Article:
"Some people ice-skate. I call it butt-skate, with good reason."
It's a comfort to know when your prime concerns are shared by others:
"That's my priority for today. As soon as I take care of some other priorities."
Drill weekends are an interesting event in the Reserves. My only regret is I am only briefly able to make my influence felt on the battalion. As the first day of a recent drill weekend wrapped up, the Road Warrior was playing on the TV in my office. The H&S Company Commander stuck his head in the door and saw what was on: "The game is on, why aren't you watching that?"
America's SgtMaj: "No thanks, I prefer to watch dudes with mohawks shoot each other in the face."
As I was browsing through the command brief before said drill weekend...
America's SgtMaj: "I see the Intel is claiming there will be no degradation of ground operations due to weather. They are also forecasting scattered showers and temperatures ranging from 47 to 31 degrees. I guess there's no degradation of ground operations due to the fact they'll be indoors with the heat on."
The differences between men and women can and does fill volumes. Here's a small contribution.
Her: "Gosh honey! Is everything okay?" Him: "Yeah, why?" Her: "You just had this really intense look on your face." Him: "Oh, I was just daydreaming about live bayonet training."
A woman's insight into a man's character is often staggeringly accurate.
Her: "I bet you made a great 12 year old. Was that your best year?"
Often, communication issues can be solved by trying to speak the other's language, or not.
Her: "Why does that rifle cost $2,500?" Him: "Well honey, that brand is kind of like the Prada of gun manufacturers." Her: " Ooooh! I get it...So if you get a $2,500 rifle I get a $2,500 hand bag right?"
In the Corps we have a thing about being good with a rifle. This stems all the way back to World War I. Germans first encountered the 5th and 6th Marine Regiments at what they thought were distances well outside accurate rifle ranges. Marine accuracy was such that German soldiers mistakenly believed they had engaged a battalion of snipers. The lethality of Marine marksmanship led General Pershing to remark: " The deadliest weapon in the world is a Marine and his rifle."
Rifle and pistol badges can mean quite a bit to young Marines. To be "unq" or "unqualified" with the rifle is the most egregious of crimes and can cause a Marine unbelievable shame and ridicule. The marksman badge or "pizza box" is the lowest of qualifications but at least the bearer can hit paper with a weapon. In all fairness, there are those who cannot hit the target with a bayonet let alone live ammo. Nonetheless, Marksmen are looked down upon for their lack of ability. Next are the Sharpshooters, whose skill is such that they can at least say they aren't Marksmen. Finally are the heroes who are qualified to sport Expert badges. They righteously look down upon the rest for their inability to manipulate a rifle accurately. The only thing better than an Expert is a multiple award Expert and, of course, being a double expert in both rifle and pistol.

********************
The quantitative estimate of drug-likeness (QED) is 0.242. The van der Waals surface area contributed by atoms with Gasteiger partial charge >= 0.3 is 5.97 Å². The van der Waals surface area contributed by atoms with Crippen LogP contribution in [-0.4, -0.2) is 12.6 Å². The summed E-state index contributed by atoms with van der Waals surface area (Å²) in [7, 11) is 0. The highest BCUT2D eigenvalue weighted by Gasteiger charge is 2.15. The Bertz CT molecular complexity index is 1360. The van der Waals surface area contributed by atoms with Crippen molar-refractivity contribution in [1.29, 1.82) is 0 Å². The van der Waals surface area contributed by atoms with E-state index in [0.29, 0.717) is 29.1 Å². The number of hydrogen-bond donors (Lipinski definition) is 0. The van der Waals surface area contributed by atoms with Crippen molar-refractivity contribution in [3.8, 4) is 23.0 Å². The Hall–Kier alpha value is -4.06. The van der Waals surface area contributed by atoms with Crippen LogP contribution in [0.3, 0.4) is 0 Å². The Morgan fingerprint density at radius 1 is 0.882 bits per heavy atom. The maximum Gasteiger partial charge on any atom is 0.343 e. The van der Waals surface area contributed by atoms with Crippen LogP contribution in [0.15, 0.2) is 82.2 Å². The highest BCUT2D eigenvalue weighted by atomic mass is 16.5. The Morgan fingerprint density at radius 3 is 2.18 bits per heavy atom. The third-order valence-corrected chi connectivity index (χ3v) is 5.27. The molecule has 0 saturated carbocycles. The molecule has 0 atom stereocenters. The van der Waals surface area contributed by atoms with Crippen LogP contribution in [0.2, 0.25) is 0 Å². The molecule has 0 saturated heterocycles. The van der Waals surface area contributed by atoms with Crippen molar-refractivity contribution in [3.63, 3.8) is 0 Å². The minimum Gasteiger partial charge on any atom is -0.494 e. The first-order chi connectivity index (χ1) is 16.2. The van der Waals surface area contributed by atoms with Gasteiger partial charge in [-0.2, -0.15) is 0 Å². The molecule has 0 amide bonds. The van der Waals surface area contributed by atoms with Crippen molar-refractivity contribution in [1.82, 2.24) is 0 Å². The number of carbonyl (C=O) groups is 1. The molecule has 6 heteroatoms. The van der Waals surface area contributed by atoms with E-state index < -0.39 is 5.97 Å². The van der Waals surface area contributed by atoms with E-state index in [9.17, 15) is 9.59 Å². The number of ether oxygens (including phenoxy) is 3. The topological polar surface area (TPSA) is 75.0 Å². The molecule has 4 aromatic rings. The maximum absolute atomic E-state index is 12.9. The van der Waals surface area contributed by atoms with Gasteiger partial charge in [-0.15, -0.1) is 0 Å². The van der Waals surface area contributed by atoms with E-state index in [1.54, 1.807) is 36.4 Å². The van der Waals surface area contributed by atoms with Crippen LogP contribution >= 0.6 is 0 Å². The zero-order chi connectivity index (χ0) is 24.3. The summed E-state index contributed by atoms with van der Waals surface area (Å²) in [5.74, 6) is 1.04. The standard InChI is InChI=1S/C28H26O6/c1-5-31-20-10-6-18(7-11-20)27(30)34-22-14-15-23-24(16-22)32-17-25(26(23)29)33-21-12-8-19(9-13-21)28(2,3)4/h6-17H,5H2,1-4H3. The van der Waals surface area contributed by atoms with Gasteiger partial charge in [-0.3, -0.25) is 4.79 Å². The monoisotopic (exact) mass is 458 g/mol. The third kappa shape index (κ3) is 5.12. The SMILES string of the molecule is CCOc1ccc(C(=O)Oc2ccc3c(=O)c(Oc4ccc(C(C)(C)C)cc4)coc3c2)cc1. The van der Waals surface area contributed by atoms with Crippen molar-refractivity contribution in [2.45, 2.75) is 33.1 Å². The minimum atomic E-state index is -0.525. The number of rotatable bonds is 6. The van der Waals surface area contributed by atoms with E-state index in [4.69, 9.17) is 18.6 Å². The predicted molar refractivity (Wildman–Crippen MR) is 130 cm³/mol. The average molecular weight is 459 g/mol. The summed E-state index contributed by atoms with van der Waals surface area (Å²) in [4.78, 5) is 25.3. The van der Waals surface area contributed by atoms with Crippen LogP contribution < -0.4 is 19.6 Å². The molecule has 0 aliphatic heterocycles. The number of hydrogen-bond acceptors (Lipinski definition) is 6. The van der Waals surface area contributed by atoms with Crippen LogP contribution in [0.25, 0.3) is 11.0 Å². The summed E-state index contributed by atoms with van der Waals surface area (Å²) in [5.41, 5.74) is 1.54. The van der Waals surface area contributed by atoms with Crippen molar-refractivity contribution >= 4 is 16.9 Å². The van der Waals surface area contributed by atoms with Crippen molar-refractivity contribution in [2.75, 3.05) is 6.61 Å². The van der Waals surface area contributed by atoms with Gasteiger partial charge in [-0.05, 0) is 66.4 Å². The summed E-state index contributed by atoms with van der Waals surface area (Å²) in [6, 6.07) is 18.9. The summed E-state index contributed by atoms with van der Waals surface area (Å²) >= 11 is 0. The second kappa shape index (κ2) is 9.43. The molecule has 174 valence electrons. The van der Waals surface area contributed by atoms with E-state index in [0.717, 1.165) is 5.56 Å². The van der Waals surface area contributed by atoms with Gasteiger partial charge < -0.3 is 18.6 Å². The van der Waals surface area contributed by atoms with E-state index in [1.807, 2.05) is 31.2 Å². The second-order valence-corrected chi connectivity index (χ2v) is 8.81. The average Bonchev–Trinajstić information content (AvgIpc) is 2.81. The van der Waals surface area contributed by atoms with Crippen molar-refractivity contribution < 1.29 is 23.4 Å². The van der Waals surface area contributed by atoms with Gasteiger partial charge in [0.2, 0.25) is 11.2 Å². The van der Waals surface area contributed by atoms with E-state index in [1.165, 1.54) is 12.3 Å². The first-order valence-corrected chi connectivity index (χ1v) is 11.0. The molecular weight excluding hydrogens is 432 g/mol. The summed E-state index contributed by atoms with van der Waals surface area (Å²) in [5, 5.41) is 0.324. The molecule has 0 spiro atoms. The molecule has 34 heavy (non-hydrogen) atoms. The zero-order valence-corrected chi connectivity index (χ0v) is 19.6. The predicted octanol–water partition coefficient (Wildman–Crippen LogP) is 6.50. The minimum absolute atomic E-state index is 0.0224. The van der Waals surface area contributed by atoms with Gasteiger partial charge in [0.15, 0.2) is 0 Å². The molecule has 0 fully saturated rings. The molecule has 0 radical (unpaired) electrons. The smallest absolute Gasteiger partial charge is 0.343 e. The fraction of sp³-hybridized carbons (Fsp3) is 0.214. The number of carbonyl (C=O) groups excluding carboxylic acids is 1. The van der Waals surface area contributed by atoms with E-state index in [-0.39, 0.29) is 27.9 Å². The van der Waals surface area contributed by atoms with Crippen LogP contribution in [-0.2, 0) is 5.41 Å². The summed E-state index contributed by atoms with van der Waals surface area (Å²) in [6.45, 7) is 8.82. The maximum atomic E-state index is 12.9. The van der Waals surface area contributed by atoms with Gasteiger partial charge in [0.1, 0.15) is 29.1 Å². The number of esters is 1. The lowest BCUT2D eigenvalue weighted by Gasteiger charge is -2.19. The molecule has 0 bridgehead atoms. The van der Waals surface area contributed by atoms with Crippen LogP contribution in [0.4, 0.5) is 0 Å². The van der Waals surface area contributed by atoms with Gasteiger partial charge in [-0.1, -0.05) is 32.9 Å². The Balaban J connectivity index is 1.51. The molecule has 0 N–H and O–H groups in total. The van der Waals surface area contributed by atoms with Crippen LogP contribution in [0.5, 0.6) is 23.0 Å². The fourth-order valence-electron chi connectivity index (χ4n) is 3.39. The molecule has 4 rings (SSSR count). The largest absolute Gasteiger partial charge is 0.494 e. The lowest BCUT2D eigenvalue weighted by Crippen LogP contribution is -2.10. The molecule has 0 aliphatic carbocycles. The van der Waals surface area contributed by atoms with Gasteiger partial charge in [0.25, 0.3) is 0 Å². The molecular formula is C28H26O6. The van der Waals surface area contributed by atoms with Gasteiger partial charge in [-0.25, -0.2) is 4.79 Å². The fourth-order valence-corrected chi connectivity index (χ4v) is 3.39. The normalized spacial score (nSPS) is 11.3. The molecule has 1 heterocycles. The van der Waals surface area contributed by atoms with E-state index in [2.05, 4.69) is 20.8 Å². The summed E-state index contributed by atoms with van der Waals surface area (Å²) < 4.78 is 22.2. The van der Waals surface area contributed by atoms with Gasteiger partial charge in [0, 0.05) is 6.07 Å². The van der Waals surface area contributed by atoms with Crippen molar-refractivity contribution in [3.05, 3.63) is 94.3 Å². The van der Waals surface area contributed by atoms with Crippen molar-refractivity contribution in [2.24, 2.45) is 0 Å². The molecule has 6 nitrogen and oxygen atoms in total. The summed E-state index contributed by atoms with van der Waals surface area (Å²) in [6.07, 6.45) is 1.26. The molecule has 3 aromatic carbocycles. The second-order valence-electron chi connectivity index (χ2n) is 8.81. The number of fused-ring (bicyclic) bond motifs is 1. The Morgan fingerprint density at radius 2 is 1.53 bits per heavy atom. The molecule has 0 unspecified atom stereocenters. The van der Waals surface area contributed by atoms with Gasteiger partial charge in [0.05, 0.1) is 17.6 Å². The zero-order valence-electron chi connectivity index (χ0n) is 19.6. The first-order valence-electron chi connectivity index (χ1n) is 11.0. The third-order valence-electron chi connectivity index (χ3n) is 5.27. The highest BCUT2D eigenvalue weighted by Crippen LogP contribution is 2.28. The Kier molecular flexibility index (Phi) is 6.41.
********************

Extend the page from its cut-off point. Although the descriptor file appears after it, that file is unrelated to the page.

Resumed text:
There is such a thing as a Distinguished Marksmanship badge. These are reserved for Marines who have too much time on their hands and get to lounge around rifle range competitions shooting instead of deploying. Distinguished Marksmen tend to respond to such accusations with: "Jealous much?" Very.
I recall being justifiably proud of my Expert rifle badges. It took me a couple of years to figure it out. One day while on the range in Okinawa I thought to myself: "Well maybe I'll try out some of those marksmanship basics they taught me in boot camp." Lo and behold, I qualified a high expert by the end of the week. Go figure.
Seeing a picture of my dad during his tenure as a Marine I noticed his Sharpshooter badges. With all the disdain I reserved for lesser marksmen I asked: "Dad what's up with those weak Sharpshooter badges?"
My father, a combat veteran with two tours of Korea and three in Vietnam, replied: "Yeah? How many have you killed with yours?"
Dad always did have the ability to take the swagger out of my step.